NEW YORK (AP) -- It could be days before people in much of the Northeast can see their lives start to return to normal, in the aftermath of a storm that has left at least 39 people dead.
More than 8.2 million people across the East are without power. New York City was especially hard hit, its subways shut down and much of Manhattan left without power.
And it's not over yet. The storm that resulted when Hurricane Sandy merged with two other storm systems has been moving westward today across Pennsylvania with winds of 45 miles an hour. It's expected to make a turn into New York State tonight.
Although it is getting weaker as it goes, forecasters still expect it to bring heavy rain and flooding.
In one measure of the storm's size and power, waves on southern Lake Michigan have risen above 20 feet, tying a record. High winds spinning off the edges of the storm clobbered the Cleveland area early today, uprooting trees and cutting power to hundreds of thousands.
Sandy brought blizzard conditions to West Virginia and neighboring states, with more than 2 feet of snow expected in some places.
221-a-09-(Paul Croft Junior, foreman, PennLine utility crew, in AP interview)-"we enjoy it"-PennLine Utility Crew Foreman Paul Croft Junior says storm repairs are a challenge. ((cut used in wrap)) (30 Oct 2012)
194-a-10-(New York City Mayor Michael Bloomberg, at news conference)-"to come in"-Mayor Michael Bloomberg this storm was fatal. (30 Oct 2012)
197-a-09-(New York City Mayor Michael Bloomberg, at news conference)-"stored also flooded"-Mayor Michael Bloomberg says it could take four to five days before subway service is restored. (30 Oct 2012)
170-c-09-(John Raby (RAY'-bee), AP correspondent)-"is still falling"-AP correspondent John Raby reports what was once Hurricane Sandy is producing some arctic-like snowy conditions in West Virginia. (30 Oct 2012)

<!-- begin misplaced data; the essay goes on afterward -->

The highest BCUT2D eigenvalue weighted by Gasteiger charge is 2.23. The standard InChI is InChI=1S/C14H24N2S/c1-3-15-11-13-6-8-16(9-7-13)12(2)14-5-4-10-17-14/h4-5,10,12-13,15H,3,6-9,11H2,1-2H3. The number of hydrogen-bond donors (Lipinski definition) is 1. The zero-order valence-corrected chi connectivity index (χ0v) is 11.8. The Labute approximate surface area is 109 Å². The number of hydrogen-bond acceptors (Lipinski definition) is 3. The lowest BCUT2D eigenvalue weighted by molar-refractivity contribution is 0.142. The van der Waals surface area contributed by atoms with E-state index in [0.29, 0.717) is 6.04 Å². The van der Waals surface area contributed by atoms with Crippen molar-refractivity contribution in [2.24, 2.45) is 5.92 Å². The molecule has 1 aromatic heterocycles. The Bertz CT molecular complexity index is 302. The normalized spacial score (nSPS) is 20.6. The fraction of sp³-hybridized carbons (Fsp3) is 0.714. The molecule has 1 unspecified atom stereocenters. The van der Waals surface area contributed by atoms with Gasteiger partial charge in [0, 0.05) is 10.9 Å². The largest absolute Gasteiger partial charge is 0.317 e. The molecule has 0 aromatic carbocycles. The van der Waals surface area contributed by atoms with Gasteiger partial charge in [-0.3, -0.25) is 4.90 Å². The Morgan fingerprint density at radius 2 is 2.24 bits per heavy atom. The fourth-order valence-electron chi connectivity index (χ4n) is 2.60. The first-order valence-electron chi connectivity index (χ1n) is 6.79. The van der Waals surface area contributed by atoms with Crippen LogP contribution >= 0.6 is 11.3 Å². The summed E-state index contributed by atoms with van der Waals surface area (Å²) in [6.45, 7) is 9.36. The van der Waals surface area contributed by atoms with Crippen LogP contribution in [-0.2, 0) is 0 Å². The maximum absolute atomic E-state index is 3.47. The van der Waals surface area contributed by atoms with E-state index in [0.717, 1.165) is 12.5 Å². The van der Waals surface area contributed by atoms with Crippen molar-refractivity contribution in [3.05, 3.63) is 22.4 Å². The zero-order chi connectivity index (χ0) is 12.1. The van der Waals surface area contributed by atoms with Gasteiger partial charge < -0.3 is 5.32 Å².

GRAPHICSBANK: Crews work to clean up power lines downed by superstorm Sandy, Milton, New Hampshire, on texture, partial graphic (30 Oct 2012)
GRAPHICSBANK: Flood waters block the West Street entrance to the Battery Park Underpass after superstorm Sandy, New York City, on texture, partial graphic (30 Oct 2012)
APPHOTO ILMG103: Onlookers take photos as strong waves created by superstorm Sandy crash against the Lake Michigan waterfront, Tuesday, Oct. 30, 2012, on the south side of Chicago. Strong winds from the outer edge of superstorm Sandy are ripping up near-record high waves on Lake Michigan. (AP Photo/M. Spencer Green) (30 Oct 2012)
APPHOTO NYMG105: Christian Codorniu carries gas containers to fill for a home generator in the wake of superstorm Sandy on Tuesday, Oct. 30, 2012, in Little Ferry, N.J. Sandy arrived along the East Coast and morphed into a huge and problematic system, putting more than 7.5 million homes and businesses in the dark and causing a number of deaths. (AP Photo/Mike Groll) (30 Oct 2012)
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